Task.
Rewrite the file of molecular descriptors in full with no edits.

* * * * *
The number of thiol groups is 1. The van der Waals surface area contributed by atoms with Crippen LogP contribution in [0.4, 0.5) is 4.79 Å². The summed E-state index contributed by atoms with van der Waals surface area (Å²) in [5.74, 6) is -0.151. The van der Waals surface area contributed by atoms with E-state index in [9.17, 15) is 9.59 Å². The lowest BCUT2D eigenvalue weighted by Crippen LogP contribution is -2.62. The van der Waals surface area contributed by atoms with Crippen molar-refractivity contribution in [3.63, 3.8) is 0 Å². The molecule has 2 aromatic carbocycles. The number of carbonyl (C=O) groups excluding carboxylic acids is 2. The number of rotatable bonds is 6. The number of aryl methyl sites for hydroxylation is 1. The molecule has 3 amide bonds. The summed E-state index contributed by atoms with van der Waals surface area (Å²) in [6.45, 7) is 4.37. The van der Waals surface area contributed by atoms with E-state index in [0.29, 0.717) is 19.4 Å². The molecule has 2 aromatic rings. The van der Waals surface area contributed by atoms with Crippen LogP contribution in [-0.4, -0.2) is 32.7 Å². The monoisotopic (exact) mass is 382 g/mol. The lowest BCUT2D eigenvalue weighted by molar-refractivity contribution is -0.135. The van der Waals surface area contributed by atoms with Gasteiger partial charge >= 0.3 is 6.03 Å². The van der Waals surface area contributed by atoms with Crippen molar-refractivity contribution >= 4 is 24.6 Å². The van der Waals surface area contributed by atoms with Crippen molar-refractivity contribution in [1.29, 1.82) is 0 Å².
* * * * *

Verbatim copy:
The number of thiol groups is 1. The van der Waals surface area contributed by atoms with Crippen LogP contribution in [0.4, 0.5) is 4.79 Å². The summed E-state index contributed by atoms with van der Waals surface area (Å²) in [5.74, 6) is -0.151. The van der Waals surface area contributed by atoms with E-state index in [9.17, 15) is 9.59 Å². The lowest BCUT2D eigenvalue weighted by Crippen LogP contribution is -2.62. The van der Waals surface area contributed by atoms with Crippen molar-refractivity contribution in [3.63, 3.8) is 0 Å². The molecule has 2 aromatic carbocycles. The number of carbonyl (C=O) groups excluding carboxylic acids is 2. The number of rotatable bonds is 6. The number of aryl methyl sites for hydroxylation is 1. The molecule has 3 amide bonds. The summed E-state index contributed by atoms with van der Waals surface area (Å²) in [6.45, 7) is 4.37. The van der Waals surface area contributed by atoms with E-state index in [0.29, 0.717) is 19.4 Å². The molecule has 2 aromatic rings. The van der Waals surface area contributed by atoms with Crippen LogP contribution in [-0.4, -0.2) is 32.7 Å². The monoisotopic (exact) mass is 382 g/mol. The lowest BCUT2D eigenvalue weighted by molar-refractivity contribution is -0.135. The van der Waals surface area contributed by atoms with Gasteiger partial charge >= 0.3 is 6.03 Å². The van der Waals surface area contributed by atoms with Crippen molar-refractivity contribution >= 4 is 24.6 Å². The van der Waals surface area contributed by atoms with Crippen molar-refractivity contribution in [1.29, 1.82) is 0 Å².